Thorpe looks forward to Surveyor's second extension

Artist's concept of the Mars Global Surveyor in a downward-pointing nadir position and an off-nadir slightly backward-pointing position

Springtime at Mars' southern polar cap

Weather reports from Mars, global mapping, inspection of potential landing sites, more data about the red planet than from all previous missions - no problem for the hardworking Mars Global Surveyor spacecraft.

In fact, the Global Surveyor has been so successful that it earned an extension following conclusion of its prime mapping mission early in 2001. The second extension began in April 2002 and will continue the mission into late 2004.

"Things are going well," said Tom Thorpe, Mars Global Surveyor project manager at NASA's Jet Propulsion Laboratory in Pasadena, Calif. "We've accomplished all of our primary mission objectives to date and the science instruments have returned a tremendous amount of data. Now we're looking forward to all the science to come in the second extension."

In addition to mapping operations, the spacecraft is targeting images of potential landing sites for the 2003 Mars Exploration Rovers. In its extended mission, the Surveyor has been given latitude to take pictures at different angles and target areas missed in the prime mission.

One of the tasks that scientists want to do is obtain stereo (three-dimensional) images of some areas already covered. To do this, the spacecraft has to be pointed off-nadir. Nadir is the point directly below the observer; hence if the spacecraft is "tipped," the target can be imaged up to 30 degrees away from the original ground track. When a place imaged from one angle is pictured again from another angle, the images can be overlaid to create a stereo picture.

This technique is useful for providing dramatic views of the planet's surface and to study the vertical profile of its atmosphere. For example, scientists want as complete a picture as possible of potential landing sites for the 2003 Mars Exploration Rovers. The stereo images taken by Global Surveyor will help substantially in the final site selection.

"There is still so much to learn about Mars," said Mars scientist Dr. Ken Edgett, Malin Space Science Systems, San Diego, Calif. "Our high-resolution camera is testing hypotheses formulated over the past two decades using Mariner 9 and Viking data and even new theories from Surveyor and Mars Odyssey images. We're seeking to understand previous observations, and to monitor changes that are taking place due to weather and changes in polar frost."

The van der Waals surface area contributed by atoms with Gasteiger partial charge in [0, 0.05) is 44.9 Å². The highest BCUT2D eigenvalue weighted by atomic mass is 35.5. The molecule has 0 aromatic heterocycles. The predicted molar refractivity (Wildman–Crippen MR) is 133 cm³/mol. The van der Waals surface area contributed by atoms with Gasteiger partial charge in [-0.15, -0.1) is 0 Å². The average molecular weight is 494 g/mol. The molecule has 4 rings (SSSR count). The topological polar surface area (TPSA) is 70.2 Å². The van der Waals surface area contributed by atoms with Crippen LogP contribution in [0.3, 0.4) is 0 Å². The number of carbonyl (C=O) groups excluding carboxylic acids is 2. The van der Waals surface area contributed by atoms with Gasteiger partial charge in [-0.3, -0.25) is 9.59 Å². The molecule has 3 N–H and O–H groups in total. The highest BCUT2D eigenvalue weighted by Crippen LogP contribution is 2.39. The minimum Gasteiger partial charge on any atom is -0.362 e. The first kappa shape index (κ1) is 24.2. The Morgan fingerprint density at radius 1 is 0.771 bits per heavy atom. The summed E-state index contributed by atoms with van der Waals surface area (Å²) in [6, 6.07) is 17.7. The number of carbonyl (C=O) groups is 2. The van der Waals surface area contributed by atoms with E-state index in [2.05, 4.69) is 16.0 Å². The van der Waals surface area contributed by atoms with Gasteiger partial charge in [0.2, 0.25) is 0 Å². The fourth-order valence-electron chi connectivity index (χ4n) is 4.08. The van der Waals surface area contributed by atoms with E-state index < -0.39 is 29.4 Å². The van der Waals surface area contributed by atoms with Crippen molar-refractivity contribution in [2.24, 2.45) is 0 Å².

Mars has seasons, just as Earth does. Using the Mars orbiter camera on Surveyor, scientists are now able to monitor the red planet's weather changes from one martian year (about twice as long as an Earth year) to the next. One of their discoveries has been that the southern polar ice cap, long thought to be permanent, isn't so permanent.

"What we're finding is just short of incredible," said Edgett. "For most of the Mars year, the weather patterns are very predictable. Last year, in late June, we had global dust storms that obscured the planet for three months - an event that did not fit the patterns we'd otherwise seen. We found that there were lots of storms going on at once, not that there was one gigantic global dust storm, as was thought during previous events."

Thorpe said, "The weather reports are very important, since weather will affect future spacecraft landings and operations on the surface of Mars, including the 2003 Mars Exploration Rovers."

Weekly Mars weather reports are available by going to the Mars Exploration page at and clicking on the How's the Weather on Mars box.

"One of the reasons I'm so very excited about the second extension is because every week there is something new and surprising in our data," said Edgett. "And what's really cool is that every four to six months we discover something totally amazing. Last year, we were flabbergasted to find that the southern polar "permanent" ice cap isn't so permanent. We're now tracking changes to the cap on shorter time scales."

Each winter, frost forms a seasonal polar cap covering everything from 60 degrees latitude to 90 degrees latitude; it retreats in spring. The permanent ice cap, which is mostly carbon dioxide, remains through the entire summer and was previously thought to be permanent.

"We now know that even in summer the ice is subliming (converting directly from solid to vapor) at a rate that suggests the entire cap could disappear in a few thousand to tens of thousands of years," said Edgett. "There's a lot of carbon dioxide in the permanent cap, but we're finding that it is going away on a larger time scale [than the seasonal frost], independent of season."

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